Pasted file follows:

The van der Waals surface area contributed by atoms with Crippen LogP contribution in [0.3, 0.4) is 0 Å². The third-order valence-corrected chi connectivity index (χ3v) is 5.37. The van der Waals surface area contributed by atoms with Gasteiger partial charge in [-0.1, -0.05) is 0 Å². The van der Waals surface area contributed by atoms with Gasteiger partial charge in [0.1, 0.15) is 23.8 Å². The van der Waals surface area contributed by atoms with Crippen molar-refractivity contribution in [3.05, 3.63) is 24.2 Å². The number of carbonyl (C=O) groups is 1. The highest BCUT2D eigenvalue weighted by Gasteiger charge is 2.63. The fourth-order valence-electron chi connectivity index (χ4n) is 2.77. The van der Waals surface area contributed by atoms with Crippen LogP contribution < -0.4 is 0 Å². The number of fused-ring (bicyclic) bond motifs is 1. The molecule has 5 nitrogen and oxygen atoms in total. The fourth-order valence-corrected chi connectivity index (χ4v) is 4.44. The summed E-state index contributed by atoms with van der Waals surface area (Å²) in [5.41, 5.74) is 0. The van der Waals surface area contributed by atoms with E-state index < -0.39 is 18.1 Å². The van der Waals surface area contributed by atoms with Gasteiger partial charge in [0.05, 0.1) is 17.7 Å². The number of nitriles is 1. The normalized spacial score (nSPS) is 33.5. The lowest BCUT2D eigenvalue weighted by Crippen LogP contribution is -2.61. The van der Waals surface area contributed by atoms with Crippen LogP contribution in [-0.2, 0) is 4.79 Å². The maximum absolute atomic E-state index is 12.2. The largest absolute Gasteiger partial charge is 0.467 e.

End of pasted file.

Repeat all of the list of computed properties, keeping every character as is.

The van der Waals surface area contributed by atoms with Crippen LogP contribution in [0.3, 0.4) is 0 Å². The third-order valence-corrected chi connectivity index (χ3v) is 5.37. The van der Waals surface area contributed by atoms with Gasteiger partial charge in [-0.1, -0.05) is 0 Å². The van der Waals surface area contributed by atoms with Gasteiger partial charge in [0.1, 0.15) is 23.8 Å². The van der Waals surface area contributed by atoms with Crippen molar-refractivity contribution in [3.05, 3.63) is 24.2 Å². The number of carbonyl (C=O) groups is 1. The highest BCUT2D eigenvalue weighted by Gasteiger charge is 2.63. The fourth-order valence-electron chi connectivity index (χ4n) is 2.77. The van der Waals surface area contributed by atoms with Crippen LogP contribution < -0.4 is 0 Å². The number of fused-ring (bicyclic) bond motifs is 1. The molecule has 5 nitrogen and oxygen atoms in total. The fourth-order valence-corrected chi connectivity index (χ4v) is 4.44. The summed E-state index contributed by atoms with van der Waals surface area (Å²) in [5.41, 5.74) is 0. The van der Waals surface area contributed by atoms with E-state index < -0.39 is 18.1 Å². The van der Waals surface area contributed by atoms with Gasteiger partial charge in [0.05, 0.1) is 17.7 Å². The number of nitriles is 1. The normalized spacial score (nSPS) is 33.5. The lowest BCUT2D eigenvalue weighted by Crippen LogP contribution is -2.61. The van der Waals surface area contributed by atoms with Crippen LogP contribution in [-0.2, 0) is 4.79 Å². The maximum absolute atomic E-state index is 12.2. The largest absolute Gasteiger partial charge is 0.467 e.